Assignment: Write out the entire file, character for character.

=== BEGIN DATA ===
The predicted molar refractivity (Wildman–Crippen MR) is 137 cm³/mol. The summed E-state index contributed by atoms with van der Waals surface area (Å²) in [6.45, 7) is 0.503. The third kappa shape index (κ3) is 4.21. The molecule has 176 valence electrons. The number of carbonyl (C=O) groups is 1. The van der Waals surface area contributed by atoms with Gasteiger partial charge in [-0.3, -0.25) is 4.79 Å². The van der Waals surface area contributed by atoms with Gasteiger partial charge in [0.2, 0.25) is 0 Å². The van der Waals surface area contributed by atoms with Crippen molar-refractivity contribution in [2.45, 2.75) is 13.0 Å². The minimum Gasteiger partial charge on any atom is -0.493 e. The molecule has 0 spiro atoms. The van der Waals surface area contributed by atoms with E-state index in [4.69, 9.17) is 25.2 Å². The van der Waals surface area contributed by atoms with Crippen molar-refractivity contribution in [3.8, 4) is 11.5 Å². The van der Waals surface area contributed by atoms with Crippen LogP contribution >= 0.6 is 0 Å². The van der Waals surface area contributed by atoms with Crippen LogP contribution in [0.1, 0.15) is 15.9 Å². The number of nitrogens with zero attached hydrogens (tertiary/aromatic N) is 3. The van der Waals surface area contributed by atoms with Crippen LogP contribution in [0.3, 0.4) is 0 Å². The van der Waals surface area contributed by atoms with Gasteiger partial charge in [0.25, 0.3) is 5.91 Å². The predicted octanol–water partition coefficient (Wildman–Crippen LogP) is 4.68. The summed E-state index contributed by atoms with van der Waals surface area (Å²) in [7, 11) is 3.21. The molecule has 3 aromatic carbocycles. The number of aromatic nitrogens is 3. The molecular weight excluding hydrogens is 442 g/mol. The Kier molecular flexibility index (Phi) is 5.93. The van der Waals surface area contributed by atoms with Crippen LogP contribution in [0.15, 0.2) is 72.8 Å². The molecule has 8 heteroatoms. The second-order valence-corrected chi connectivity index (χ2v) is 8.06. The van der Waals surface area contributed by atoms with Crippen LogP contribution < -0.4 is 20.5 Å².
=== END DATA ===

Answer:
The predicted molar refractivity (Wildman–Crippen MR) is 137 cm³/mol. The summed E-state index contributed by atoms with van der Waals surface area (Å²) in [6.45, 7) is 0.503. The third kappa shape index (κ3) is 4.21. The molecule has 176 valence electrons. The number of carbonyl (C=O) groups is 1. The van der Waals surface area contributed by atoms with Gasteiger partial charge in [-0.3, -0.25) is 4.79 Å². The van der Waals surface area contributed by atoms with Gasteiger partial charge in [0.2, 0.25) is 0 Å². The van der Waals surface area contributed by atoms with Crippen molar-refractivity contribution in [2.45, 2.75) is 13.0 Å². The minimum Gasteiger partial charge on any atom is -0.493 e. The molecule has 0 spiro atoms. The van der Waals surface area contributed by atoms with E-state index in [4.69, 9.17) is 25.2 Å². The van der Waals surface area contributed by atoms with Crippen molar-refractivity contribution in [3.8, 4) is 11.5 Å². The van der Waals surface area contributed by atoms with Crippen LogP contribution >= 0.6 is 0 Å². The van der Waals surface area contributed by atoms with Crippen LogP contribution in [0.1, 0.15) is 15.9 Å². The number of nitrogens with zero attached hydrogens (tertiary/aromatic N) is 3. The van der Waals surface area contributed by atoms with Crippen LogP contribution in [0.3, 0.4) is 0 Å². The van der Waals surface area contributed by atoms with Gasteiger partial charge in [0.25, 0.3) is 5.91 Å². The predicted octanol–water partition coefficient (Wildman–Crippen LogP) is 4.68. The summed E-state index contributed by atoms with van der Waals surface area (Å²) in [7, 11) is 3.21. The molecule has 3 aromatic carbocycles. The number of aromatic nitrogens is 3. The molecular weight excluding hydrogens is 442 g/mol. The Kier molecular flexibility index (Phi) is 5.93. The van der Waals surface area contributed by atoms with Crippen LogP contribution in [0.15, 0.2) is 72.8 Å². The molecule has 8 heteroatoms. The second-order valence-corrected chi connectivity index (χ2v) is 8.06. The van der Waals surface area contributed by atoms with Crippen LogP contribution < -0.4 is 20.5 Å².